You laugh and then wonder if you shouldn't have pushed the intimacy a little bit with your maid at some stage. You know she likes you and she's still pretty cute, despite her age, in that micro-woman way. After all, she must be lonely too, so far away from her husband for so long and he's probably cheating on her anyway, the bastard.
5a. Your next maid only lasted a week before she fell out the window to her death. You worry about the mechanics of this as you live on the ground floor. She had been crying a lot, but you didn't know why as she only spoke limited English. Was she depressed after leaving her Indonesian tribal village at such a young age or was that pair of underpants genuinely beyond her reach?
[end Singapore Addendum]
6. Your new maid is someone "between contracts" you picked up in Wanchai [or OT] last Sunday who is quite happy to do the housework completely naked whilst you (also naked) watch football on cable TV and screw her whenever someone scores, so long as it might lead to an extension of her Work Visa. It is all a great laugh.
7. You love her, even though you know she
is was is a hooker.
8. Your family arrange to have your body shipped home from the Bay of Islands village. It will take eight hours to get to Manila, and your casket will be on the roof a bus for most of it. The last of your cash went on buying pigs for some obscure village ritual. A rabid dog bit you during the heights of the ceremony, so the story in the press goes. Your family wanted to arrange an autopsy but your remains disappear mysteriously before getting to the airport. The Australian Consulate is closed because of a bomb-scare, so your family have no-one to contact. The ex-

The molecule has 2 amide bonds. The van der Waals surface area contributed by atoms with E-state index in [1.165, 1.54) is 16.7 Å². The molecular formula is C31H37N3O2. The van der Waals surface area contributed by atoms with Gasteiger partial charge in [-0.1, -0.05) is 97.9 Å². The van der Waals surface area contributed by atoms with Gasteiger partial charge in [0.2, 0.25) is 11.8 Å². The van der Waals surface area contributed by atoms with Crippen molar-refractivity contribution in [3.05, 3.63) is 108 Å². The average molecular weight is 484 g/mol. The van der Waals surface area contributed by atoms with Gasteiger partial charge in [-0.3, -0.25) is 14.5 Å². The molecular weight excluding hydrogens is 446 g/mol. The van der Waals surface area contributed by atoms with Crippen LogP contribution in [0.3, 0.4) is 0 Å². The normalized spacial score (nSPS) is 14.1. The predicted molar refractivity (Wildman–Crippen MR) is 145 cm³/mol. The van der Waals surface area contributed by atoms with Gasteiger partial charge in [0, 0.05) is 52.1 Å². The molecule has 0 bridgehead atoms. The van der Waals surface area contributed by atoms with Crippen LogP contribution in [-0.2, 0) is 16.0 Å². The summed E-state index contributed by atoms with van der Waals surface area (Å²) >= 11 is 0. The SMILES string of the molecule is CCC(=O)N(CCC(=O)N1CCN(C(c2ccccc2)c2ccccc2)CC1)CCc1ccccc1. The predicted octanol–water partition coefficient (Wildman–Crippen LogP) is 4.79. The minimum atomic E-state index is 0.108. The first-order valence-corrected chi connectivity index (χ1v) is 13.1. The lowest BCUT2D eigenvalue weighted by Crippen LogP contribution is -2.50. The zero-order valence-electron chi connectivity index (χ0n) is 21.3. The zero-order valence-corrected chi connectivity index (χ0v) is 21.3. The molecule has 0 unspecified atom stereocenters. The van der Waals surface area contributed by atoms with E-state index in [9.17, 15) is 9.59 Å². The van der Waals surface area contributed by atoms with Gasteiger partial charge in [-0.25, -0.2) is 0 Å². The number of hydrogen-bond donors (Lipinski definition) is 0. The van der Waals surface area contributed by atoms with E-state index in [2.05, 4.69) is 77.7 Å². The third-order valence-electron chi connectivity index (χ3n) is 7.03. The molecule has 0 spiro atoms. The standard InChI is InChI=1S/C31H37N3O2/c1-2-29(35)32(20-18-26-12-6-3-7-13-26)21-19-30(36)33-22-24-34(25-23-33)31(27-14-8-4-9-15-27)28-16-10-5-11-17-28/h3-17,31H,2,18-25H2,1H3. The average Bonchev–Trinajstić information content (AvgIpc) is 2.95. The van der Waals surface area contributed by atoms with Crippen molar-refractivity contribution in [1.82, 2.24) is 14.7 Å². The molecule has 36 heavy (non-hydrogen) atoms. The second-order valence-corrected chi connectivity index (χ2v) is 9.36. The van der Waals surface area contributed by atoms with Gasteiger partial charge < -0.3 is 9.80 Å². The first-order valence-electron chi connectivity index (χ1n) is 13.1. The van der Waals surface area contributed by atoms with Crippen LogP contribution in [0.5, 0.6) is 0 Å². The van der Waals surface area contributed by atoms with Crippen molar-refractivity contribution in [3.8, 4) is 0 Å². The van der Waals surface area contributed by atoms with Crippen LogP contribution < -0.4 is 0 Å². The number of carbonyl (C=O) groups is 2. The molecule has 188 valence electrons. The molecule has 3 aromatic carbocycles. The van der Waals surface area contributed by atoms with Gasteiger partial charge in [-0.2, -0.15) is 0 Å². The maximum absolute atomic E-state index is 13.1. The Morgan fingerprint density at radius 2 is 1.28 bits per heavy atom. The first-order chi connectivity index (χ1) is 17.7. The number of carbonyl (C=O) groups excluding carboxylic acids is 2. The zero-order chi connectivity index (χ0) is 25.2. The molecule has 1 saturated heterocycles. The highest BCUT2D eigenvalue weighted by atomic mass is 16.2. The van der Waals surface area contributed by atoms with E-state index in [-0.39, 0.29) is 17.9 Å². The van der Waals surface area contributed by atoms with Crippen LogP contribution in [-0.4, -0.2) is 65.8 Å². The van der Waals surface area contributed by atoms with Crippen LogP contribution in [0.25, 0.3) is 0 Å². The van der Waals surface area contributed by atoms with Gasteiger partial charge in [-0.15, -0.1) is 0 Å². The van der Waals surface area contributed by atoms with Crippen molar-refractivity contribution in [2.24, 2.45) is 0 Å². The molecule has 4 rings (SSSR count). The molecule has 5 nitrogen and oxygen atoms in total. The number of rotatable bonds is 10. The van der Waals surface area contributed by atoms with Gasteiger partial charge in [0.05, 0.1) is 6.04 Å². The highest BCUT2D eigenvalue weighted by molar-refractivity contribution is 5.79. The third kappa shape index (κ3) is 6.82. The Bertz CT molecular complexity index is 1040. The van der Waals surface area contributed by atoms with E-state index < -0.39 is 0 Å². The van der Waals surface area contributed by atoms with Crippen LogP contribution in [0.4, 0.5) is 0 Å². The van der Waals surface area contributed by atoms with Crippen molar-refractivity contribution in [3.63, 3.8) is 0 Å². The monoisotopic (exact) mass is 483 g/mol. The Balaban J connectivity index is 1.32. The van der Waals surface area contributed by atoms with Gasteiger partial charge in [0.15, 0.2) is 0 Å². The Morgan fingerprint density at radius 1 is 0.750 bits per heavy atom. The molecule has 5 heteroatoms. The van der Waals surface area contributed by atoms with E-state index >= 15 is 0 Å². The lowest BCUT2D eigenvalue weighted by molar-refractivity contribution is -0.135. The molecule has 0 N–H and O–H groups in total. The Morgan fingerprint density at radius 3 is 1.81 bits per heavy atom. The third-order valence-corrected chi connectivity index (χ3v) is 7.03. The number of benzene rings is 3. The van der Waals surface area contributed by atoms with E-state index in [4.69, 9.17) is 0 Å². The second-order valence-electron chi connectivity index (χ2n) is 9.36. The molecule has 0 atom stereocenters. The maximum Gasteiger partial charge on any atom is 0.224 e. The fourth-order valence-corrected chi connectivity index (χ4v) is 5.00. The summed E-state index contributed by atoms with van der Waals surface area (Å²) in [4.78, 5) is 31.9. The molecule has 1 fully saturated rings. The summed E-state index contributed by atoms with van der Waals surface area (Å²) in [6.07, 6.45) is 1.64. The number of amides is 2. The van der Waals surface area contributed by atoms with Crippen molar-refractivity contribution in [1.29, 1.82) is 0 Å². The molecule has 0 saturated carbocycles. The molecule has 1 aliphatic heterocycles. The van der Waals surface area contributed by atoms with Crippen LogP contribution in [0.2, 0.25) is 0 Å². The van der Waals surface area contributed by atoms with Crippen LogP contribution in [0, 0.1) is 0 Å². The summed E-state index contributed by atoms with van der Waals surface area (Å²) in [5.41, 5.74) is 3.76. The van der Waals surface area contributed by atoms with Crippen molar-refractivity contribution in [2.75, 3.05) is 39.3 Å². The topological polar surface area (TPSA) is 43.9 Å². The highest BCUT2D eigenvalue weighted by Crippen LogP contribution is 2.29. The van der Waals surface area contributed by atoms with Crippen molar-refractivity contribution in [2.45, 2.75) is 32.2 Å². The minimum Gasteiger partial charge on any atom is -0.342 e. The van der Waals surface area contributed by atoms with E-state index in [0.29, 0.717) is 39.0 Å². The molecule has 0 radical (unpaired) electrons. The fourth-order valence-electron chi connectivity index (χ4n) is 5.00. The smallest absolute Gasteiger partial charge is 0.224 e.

maid's wife's phone number no longer works. The village pigs are noticably plumper this year.
I wrote this today, bored as all fuck because it is STILL snowing in Austria and the only people who can speak English are up on the hill... I was thinking it was
hilariously brilliant mildly amusing in a cynical world-weary sort of way, then I got a nagging suspicion that I have read something very much like it before, maybe in John Lancaster's novel, "Fragrant Harbour", maybe in Nury Vittachi's coffee-table book, "How HK is That?", maybe in Svend's Wanchai Chronicles, maybe on BWG's blog. Maybe anywhere...
Fuck, that's the problem with Alzheimers for us
writers bloggers: you lose track of from where you are plagiarizing things.
OTHER MONKEYS SAID
Having read none of the items you may or may not have plagarized, I found this entry a funny, albeit very disturbing, indictment of many aspects of modern patriarchy.
i found it to be funnier than a room full of yankees drunk on mint julips!
*bless your heart*
This is a very odd entry but funny. :)
When would you be back?
I missed the Singapore addendum: please reread...
reread..and still funnier than a room full of drunk yankees...
btw, when are you going to be back to posting in your own time zone? and how's the knee? still attached?
This is a classic! Even though I would probaly fall into category 6 or 7, I can understand the issue.
Keep up the writing. Maybe one day I'll learn to write as well as you do........
Funny, disturbing, odd, patriarchal, a classic.
I'll take those all as compliments.
I'm never sure, when I write something that I like, that anyone else will share the vision...
Skip: I panicked when I started to see myself encroaching on becoming a 5 and have defaulted back to a 1.
[The last three points I wrote only AFTER putting this post up: they're the funniest/saddest in my opinion and they tie the whole post together. How could I have started this post without knowing I write those key points? It's weird, so strange how my mind works... As if y'all didn't know THAT already...]
saturday/24mar...check your gmail, i was asked to pass a message to you, can't remember if i did/didn't bother to look..just re-sent it ..yeah, i'm bored
There may well be a companion with them who is better versed in what to do than you are. In this case all you can do is ask if they need an ambulance and offer assistance. This may be as simple as shielding the victim from passers by to save embarrassment.The life of epilepsy sufferers would be made much easier if more people understood that it is
not contagious, or a sign of mental disease.